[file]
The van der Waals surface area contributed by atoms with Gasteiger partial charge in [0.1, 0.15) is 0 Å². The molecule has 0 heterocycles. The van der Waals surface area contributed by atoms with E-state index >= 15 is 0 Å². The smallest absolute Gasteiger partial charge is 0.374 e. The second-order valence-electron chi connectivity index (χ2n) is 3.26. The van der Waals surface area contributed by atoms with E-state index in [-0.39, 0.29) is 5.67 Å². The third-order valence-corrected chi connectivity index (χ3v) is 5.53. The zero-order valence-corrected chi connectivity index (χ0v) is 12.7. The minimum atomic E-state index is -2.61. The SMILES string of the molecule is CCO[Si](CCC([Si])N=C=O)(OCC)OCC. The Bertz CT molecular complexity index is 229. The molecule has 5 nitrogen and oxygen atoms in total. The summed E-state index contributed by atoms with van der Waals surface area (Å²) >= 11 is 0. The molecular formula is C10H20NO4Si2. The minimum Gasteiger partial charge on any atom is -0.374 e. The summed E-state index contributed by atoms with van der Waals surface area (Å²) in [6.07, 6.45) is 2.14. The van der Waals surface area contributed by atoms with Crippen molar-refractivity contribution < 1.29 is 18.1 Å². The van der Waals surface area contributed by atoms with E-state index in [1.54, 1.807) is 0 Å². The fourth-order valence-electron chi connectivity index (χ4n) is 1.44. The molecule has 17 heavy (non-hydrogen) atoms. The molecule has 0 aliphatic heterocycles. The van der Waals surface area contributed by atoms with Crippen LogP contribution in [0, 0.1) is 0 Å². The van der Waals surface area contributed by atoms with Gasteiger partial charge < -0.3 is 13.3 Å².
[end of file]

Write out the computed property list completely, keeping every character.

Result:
The van der Waals surface area contributed by atoms with Gasteiger partial charge in [0.1, 0.15) is 0 Å². The molecule has 0 heterocycles. The van der Waals surface area contributed by atoms with E-state index >= 15 is 0 Å². The smallest absolute Gasteiger partial charge is 0.374 e. The second-order valence-electron chi connectivity index (χ2n) is 3.26. The van der Waals surface area contributed by atoms with E-state index in [-0.39, 0.29) is 5.67 Å². The third-order valence-corrected chi connectivity index (χ3v) is 5.53. The zero-order valence-corrected chi connectivity index (χ0v) is 12.7. The minimum atomic E-state index is -2.61. The SMILES string of the molecule is CCO[Si](CCC([Si])N=C=O)(OCC)OCC. The Bertz CT molecular complexity index is 229. The molecule has 5 nitrogen and oxygen atoms in total. The summed E-state index contributed by atoms with van der Waals surface area (Å²) >= 11 is 0. The molecular formula is C10H20NO4Si2. The minimum Gasteiger partial charge on any atom is -0.374 e. The summed E-state index contributed by atoms with van der Waals surface area (Å²) in [6.07, 6.45) is 2.14. The van der Waals surface area contributed by atoms with Crippen molar-refractivity contribution < 1.29 is 18.1 Å². The van der Waals surface area contributed by atoms with E-state index in [1.54, 1.807) is 0 Å². The fourth-order valence-electron chi connectivity index (χ4n) is 1.44. The molecule has 17 heavy (non-hydrogen) atoms. The molecule has 0 aliphatic heterocycles. The van der Waals surface area contributed by atoms with Crippen LogP contribution in [0, 0.1) is 0 Å². The van der Waals surface area contributed by atoms with Gasteiger partial charge < -0.3 is 13.3 Å².